How to Sell Perfume with Negative User Testimonials

Yes, You Read That Right: A Case Study of État Libre d’Orange

Cannes Lions and the Clios are cancelled, but that shouldn’t stop us from showing off award-worthy work. Our creative director already alluded to this campaign earlier this year, but let’s do a deep dive into some of our most audacious work yet: the “Bad Reviews” campaign with the luxury perfume État Libre d’Orange. They approached us with a simple brief: help their fragrance break into the U.S. market. There was just one catch. “Please, for all that is holy, don’t turn it into another sexy perfume ad.” 

One quick Google search and you’ll know that they were talking about. In Europe, they were known for their unique approach to perfume. Names like “I Am Trash” and outrageous-yet-tantalizing fragrance descriptions have given their products cult status. In a nod to that spirit, we went with our own bold approach. 

Let’s say we got risky, not risqué. Instead of sultry models, we went with heavily clothed early-modern European art subjects. Instead of sensuous taglines, we mined the richest sources for copy: user reviews. And not just any user review. Bad ones. Comments that, if they weren’t outright insulting the fragrance, weren’t exactly endorsing them. 

We source imagery from the French Revolution, specifically inspired by Eugène Delacroix’s Liberty Leading the People, alluding to both a revolt against typical perfume ads as well as the brand’s French heritage.  

But we weren’t just showing off our art history chops. By breaking the mold of what a perfume ad—or heck, any ad—can be, we stopped social media scrollers in their tracks. What do they mean by “not convinced?” That Liberty can indeed lead the people? Or was that a review about the famous painting, the revolution itself, or the perfume bottle layered on top of it? And why on Earth would someone tout a bad review to sell their product?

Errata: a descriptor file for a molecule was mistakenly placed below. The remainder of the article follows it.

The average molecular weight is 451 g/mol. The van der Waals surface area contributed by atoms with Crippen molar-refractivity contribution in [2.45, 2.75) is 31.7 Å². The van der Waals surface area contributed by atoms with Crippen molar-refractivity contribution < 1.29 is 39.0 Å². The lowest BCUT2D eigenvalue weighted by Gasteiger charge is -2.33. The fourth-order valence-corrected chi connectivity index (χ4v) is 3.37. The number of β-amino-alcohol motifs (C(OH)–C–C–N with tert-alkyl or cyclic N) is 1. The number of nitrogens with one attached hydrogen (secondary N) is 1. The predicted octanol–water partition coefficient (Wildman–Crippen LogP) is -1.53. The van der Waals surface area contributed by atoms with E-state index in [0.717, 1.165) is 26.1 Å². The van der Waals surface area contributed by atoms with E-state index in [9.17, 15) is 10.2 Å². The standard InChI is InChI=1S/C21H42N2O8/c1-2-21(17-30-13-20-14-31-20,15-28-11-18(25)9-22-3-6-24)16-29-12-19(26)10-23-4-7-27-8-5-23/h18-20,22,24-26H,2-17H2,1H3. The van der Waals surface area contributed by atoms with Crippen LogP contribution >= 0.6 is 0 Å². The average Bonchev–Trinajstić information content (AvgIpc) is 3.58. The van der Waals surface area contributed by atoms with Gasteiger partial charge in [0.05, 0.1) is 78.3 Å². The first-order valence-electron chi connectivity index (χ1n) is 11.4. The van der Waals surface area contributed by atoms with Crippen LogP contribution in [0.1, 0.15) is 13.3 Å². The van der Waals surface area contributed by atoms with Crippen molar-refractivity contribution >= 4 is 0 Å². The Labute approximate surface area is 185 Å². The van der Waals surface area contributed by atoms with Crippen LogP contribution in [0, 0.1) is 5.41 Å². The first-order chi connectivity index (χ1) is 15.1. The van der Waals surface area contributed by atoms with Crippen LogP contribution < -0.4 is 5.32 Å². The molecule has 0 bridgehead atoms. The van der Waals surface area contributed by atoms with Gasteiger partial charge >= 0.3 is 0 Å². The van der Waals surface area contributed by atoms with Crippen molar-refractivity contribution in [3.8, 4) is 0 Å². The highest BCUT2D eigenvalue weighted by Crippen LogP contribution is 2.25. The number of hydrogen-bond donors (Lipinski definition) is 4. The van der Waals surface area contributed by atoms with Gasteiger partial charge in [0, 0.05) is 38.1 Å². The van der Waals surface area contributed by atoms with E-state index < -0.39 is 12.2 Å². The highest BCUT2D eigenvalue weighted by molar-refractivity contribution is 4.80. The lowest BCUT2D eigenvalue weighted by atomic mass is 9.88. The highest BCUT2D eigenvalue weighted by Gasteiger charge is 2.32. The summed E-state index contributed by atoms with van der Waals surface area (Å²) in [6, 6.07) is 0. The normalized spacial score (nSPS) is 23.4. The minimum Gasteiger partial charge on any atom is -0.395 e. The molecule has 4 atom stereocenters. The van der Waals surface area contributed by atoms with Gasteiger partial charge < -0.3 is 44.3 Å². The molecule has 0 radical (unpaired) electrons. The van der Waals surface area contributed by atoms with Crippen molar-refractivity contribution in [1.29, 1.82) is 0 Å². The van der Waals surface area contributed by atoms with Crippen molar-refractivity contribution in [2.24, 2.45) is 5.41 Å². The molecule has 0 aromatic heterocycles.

With risk came reward. Lots of it. We’ll let the numbers (and audiences) speak for themselves: 

For our creative director Guy Peires, these results took him back to Kworq’s main theory of change: the science of story. With users engaging with not only the brand but also the creative itself, it created a reiterative dynamic that constantly produced more content. User reviews beget more reviews, more creative, and so on. For Guy, therein lies the science: “Unlike a definition, which feels monolithic and immutable […] the science of or behind something has that never-ending thing about it. The energy of always searching. Always thirsty for answers. Always debating.”

Like a grand experiment, Bad Reviews showed us the only definitive in storytelling is that content drives more content. With that self-perpetuating cycle, you’ll always get to explore, question, and scrutinize to keep creativity pumping.


BACK TO BLOG HOME

Leave a reply:

Your email address will not be published.

Site Footer